Monday, February 15, 2010
After last week's NY Times story about whether or not schools need books in their libraries, the paper has followed up with comments from students. As would be expected, opinions among these many high school students and, it appears, graduates vary considerably. Several support the thoughts of the librarians and teachers interviewed earlier who defended the importance of reading books because of the pleasant physical experience. Clearly this aspect of reading is still important to many people of all ages, although there are others who find reading electronic materials equally enjoyable. Most of the students make a distinction between reading for research and homework and reading for pleasure. I think is an important point that many commentators ignore. The format for reading should suit the purpose of reading. My prediction would be that even as more and more material goes online because of the ease of searching, ease of transportation, and value of preservation, books will continue to exist as a viable form offering sufficient value to make them important to many people.
Wednesday, February 10, 2010
People who read books on Kindle tend to be older adults, including many retired people who are notorious for seeking bargains. Now several publishers have decided to charge more for their e-books than the $9.99 price that has been established on Kindle. According to the N.Y. Times, many furious consumers are leaving nasty evaluations on amazon.com's website and sometimes declaring they will never buy another e-book. This rebellion may not seem to have much to do with children's books, but young people are the next big target audience for many e-book publishers. The imminent appearance of the iPad will make many parents eager to let their children experience books on the brilliant screen. How much will they pay? That's hard to say. Very few parents buy hardcover picture books for children. Can they be lured into buying the e-book version if the price is right? And what about somewhat older children who are fans of the inexpensive paperback series books. How will they be priced? What is the actual cost of producing an e-book? No one knows for sure. The industry is in turmoil now and librarians will have to keep their eyes open to see what is coming next.
Sunday, February 7, 2010
As so often happens, the bloggers at School Library Journal have led librarians and others to a treasure of ways to entice children to books. This time it is Elizabeth Bird who posts video trailers from YouTube which are designed to introduce new books in an irresistible way. There can't be many children (or parents) who aren't tempted to pick up the graphic novel series about Joey Fly; Private Eye after viewing the video. If there are still librarians and teachers out there who haven't discovered the magic of video trailers for children's books, this is the time to start. Not only can professional trailers be enjoyed, of course, but with a little help from local artists and art teachers, children can be encouraged to make their own. These are sure winners!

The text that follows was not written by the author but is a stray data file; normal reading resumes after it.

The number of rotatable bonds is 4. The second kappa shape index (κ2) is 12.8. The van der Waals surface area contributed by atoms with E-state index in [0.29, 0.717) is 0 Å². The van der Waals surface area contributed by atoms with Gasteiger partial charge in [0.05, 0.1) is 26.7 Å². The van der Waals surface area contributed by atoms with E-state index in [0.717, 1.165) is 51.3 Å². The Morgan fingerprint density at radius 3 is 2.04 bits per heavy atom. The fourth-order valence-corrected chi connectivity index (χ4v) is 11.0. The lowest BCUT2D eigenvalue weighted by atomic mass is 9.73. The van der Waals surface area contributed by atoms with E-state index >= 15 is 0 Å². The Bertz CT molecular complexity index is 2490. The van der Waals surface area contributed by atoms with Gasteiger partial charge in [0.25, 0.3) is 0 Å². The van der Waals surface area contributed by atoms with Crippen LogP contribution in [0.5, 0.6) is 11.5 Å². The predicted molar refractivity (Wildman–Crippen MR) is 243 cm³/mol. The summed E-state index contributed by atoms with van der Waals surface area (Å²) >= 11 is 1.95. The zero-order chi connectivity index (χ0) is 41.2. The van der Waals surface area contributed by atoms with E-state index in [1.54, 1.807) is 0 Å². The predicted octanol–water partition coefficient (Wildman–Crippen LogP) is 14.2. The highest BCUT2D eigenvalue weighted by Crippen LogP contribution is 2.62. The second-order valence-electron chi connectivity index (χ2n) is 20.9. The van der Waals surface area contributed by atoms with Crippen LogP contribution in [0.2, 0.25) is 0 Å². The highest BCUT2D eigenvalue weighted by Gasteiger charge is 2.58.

Wednesday, February 3, 2010
The Amelia Bloomer Project is not nearly as well known as some other ALA awards for children's book, but it's a good source for learning about books with a feminist view. Sponsored by the Feminist Task Force of ALA, the 2009 list has just been released. Books that celebrate the achievements of girls and women are not seen today as quite so important as they were twenty years ago, but as the introduction to this list points out, there have been many backward steps for women in recent years. Americans may believe feminist principles no longer need to be defended because everyone accepts them, but as many female veterans of the Armed Forces will tell you, the struggle for equal treatment is ongoing even in this country. In Iraq and Afghanistan, women have lost rights they enjoyed earlier, and these changes ripple around the world. Many new immigrants in the United States come from groups which do not consider women equal to men and librarians owe it to these girls as well as to all others to continue offering strong stories and histories of girls and women. Why not take this list and check your local library to see how many are available? The results will tell you a lot about your community and the future of women.